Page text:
The J-Sub Experiment Starter Kit (Part 7)

Syntax

We’ve talked about a lot! Now that we understand parts of speech, we can talk about Syntax, and after this you’ll have a very good grasp of what goes on in Japanese sentences.

Syntax refers to the way that the ordering and grouping of words and phrases in specific orders conveys specific meanings. Syntax wonders why “John ate the apple.” and “The apple ate John.” are very different sentences.

Japanese is what linguists call a synthetic language, meaning that one has a fair amount of flexibility with how the phrases are ordered while preserving meaning. This is possible because our particles tell us the function of the phrase and not the phrase’s place in the sentence (as is the case in English.) It’s not the most synthetic language out there, and there are structure rules, but it’s something to be aware of.

What we will provide here is the core of syntax: the relationship between the arguments, the adverbs, and the verb. We will write more on syntax in the future.

Let’s start out with a guide of the different kinds of phrases and what they’re made up of. Everything optional is in green.

Inflexional Phrase: [Inflexional Phrase][Conjunction][Noun Phrase][Verb Phrase][Conjunction][Inflexional Phrase]

Verb Phrase: [Adverb Phrase][Noun Phrase][Verb]

Noun Phrase: [Verb Phrase][Adjective Phrase][Noun]

Adjective Phrase: [Adverb Phrase][Adjective]

Adverb Phrase: [Adverb Phrase][Adverb]

(We won’t talk about Adjective Phrases because they’re rare, but we’ll talk about the rest.)

So here are some important things to note.

The only thing necessary in an inflexional phrase is a verb. An inflexional phrase is essentially a sentence, or at least a complete idea.

In a verb phrase, the noun phrases we’ll call arguments: the subject and the direct and indirect objects.

Verb phrases that precede nouns are modifying the noun.

In this way of seeing things, we do not easily account for quotations; but quotations are a kind of adverb that is restricted in its positioning.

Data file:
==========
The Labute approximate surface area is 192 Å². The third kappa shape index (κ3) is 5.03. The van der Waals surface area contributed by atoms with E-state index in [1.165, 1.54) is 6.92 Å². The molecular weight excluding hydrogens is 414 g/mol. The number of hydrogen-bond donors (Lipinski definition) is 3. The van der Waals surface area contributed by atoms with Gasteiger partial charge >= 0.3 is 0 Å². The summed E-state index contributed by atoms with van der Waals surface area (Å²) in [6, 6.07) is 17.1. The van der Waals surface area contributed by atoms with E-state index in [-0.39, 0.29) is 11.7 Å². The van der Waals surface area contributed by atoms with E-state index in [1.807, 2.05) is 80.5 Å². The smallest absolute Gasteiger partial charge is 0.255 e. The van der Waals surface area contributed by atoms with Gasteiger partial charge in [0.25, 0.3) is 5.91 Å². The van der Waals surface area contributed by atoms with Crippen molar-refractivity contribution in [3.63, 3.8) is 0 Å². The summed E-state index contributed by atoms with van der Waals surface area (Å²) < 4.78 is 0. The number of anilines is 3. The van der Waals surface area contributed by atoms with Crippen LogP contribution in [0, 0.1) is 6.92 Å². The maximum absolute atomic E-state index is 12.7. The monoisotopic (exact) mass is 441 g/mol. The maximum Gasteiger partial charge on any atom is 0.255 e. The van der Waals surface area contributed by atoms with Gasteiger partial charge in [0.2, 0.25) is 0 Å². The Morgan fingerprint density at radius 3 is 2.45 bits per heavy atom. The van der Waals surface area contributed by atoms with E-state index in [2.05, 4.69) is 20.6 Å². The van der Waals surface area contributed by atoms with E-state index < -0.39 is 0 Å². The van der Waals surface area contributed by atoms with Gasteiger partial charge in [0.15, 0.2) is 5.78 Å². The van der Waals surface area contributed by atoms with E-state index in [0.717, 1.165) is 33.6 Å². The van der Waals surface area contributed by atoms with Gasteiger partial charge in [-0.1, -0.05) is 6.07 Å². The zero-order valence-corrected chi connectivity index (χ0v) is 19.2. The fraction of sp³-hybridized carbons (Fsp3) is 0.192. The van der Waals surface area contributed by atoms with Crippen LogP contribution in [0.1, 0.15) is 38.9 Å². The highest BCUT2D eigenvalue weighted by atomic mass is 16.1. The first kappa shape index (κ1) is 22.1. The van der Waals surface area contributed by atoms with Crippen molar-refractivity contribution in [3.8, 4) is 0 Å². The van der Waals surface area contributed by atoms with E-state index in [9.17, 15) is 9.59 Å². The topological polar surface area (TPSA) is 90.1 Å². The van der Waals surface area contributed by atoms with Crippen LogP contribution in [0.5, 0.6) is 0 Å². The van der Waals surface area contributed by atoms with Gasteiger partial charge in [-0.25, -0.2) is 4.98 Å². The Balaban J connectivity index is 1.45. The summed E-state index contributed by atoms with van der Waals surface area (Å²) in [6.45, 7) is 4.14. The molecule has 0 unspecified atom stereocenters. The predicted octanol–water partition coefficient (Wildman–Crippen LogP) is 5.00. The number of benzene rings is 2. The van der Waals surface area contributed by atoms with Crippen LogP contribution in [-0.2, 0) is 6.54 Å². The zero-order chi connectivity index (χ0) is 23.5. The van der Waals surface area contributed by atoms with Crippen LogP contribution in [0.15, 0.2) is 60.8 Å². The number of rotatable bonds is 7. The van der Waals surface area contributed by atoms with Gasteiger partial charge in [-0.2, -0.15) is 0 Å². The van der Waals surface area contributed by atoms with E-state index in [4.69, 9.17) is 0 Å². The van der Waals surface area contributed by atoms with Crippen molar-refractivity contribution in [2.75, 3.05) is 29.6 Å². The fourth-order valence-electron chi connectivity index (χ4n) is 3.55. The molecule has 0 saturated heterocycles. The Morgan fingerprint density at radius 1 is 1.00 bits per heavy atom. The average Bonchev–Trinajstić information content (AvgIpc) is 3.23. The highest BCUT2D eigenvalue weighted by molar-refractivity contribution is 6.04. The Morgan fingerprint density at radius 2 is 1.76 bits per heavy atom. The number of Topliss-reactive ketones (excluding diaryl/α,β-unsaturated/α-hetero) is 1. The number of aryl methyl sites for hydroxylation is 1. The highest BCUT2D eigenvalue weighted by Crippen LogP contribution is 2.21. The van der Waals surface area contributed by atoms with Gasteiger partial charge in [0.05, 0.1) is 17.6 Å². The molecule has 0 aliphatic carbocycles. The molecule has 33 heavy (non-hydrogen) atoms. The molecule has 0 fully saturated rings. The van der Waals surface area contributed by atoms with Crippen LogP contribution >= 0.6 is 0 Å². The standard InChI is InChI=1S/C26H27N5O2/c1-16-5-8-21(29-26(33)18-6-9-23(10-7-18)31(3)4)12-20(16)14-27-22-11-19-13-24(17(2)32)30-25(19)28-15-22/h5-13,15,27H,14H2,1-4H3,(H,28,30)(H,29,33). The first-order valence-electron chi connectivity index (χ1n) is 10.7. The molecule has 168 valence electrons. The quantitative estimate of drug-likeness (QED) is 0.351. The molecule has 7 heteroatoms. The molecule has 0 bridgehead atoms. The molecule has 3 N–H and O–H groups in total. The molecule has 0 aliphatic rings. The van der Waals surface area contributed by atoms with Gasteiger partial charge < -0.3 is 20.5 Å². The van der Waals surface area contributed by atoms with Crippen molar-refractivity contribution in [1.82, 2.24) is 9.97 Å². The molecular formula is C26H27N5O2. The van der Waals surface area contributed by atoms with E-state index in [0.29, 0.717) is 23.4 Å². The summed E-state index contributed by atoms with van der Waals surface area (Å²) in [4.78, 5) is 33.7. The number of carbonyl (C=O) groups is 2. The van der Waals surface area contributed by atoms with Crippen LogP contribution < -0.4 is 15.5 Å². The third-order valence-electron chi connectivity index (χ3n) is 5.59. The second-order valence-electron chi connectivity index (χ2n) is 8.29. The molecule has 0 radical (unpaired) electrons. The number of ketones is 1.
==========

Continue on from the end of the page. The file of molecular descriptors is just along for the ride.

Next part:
Interjections are IPs in themselves. They do not really exist as part of another sentence.

A Japanese sentence ends with a verb, aside from the ending particles, and any phrase coming after the final finite verb is called a displacement, which means that its position is irregular.

The head of a phrase is the part of speech that corresponds to the phrase; and it is always at the end of the phrase.

So let’s look at a sentence!

お母さんは高い寿司を食べて、お父さんがお酒を飲んで、お姉さんが速くタバコを吸う。
(Okaasan wa takai sushi wo tabete, otousan ga osake wo nonde, oneesan ga hayaku tabako wo suu.)
“My mother eats expensive sushi, my father drinks alcohol, and my sister smokes tobacco  quickly.”

This is a weird sentence, but it is a sentence.

Let’s identify the IPs 

[Okaasan wa takai sushi wo tabete]
[otousan ga osake wo nonde]
[oneesan ga hayaku tabako wo suu]

Now let’s identify the conjunctions

The conjunctions stem from the function of the gerunds (Te-forms) “tabete” and “nonde.” That’s okay.

Let’s identify the topical phrases in the inflexional phrases

That would be [Okaasan wa] in the first IP; and there is no other.

Let’s identify the main verb phrases

[takai sushi wo tabete]
[otousan ga osake wo nonde]
[oneesan ga hayaku tabako wo suu]

Let’s identify the main verbs

[tabete]
[nonde]
[suu]

Let’s identify the noun phrases

[takai sushi wo]
[otousan ga]
[osake wo]
[oneesan ga]
[tabako wo]

Let’s identify the modifying verb phrases

[takai]

Let’s identify the adverb phrases

[hayaku]

So everything is identified! That wasn’t so bad. Now let’s get it into the structure we described in the beginning:

[IP [IP [NP Okaasan wa] [VP [NP [VP takai] [N sushi wo]] [V tabete,]]] [conj. gerund] [VP [NP [N otousan ga]] [NP [N osake wo]]  [V nonde]],[conj. gerund] [VP[NP N [oneesan ga]] [AdvP [Adv hayaku]] [NP [N tabako wo]] [Vsuu.]]]

And that in a tree will look like this!

syntax-tree

Okay, thats it!

I hope all this has been helpful. We do explain things over and over again in our lessons, so don’t feel as if you have to memorize all this. We’re not here to test you, we’re here to help you. This is not the definitive guide to Japanese by any stretch of the imagination; but it should be enough to get you going.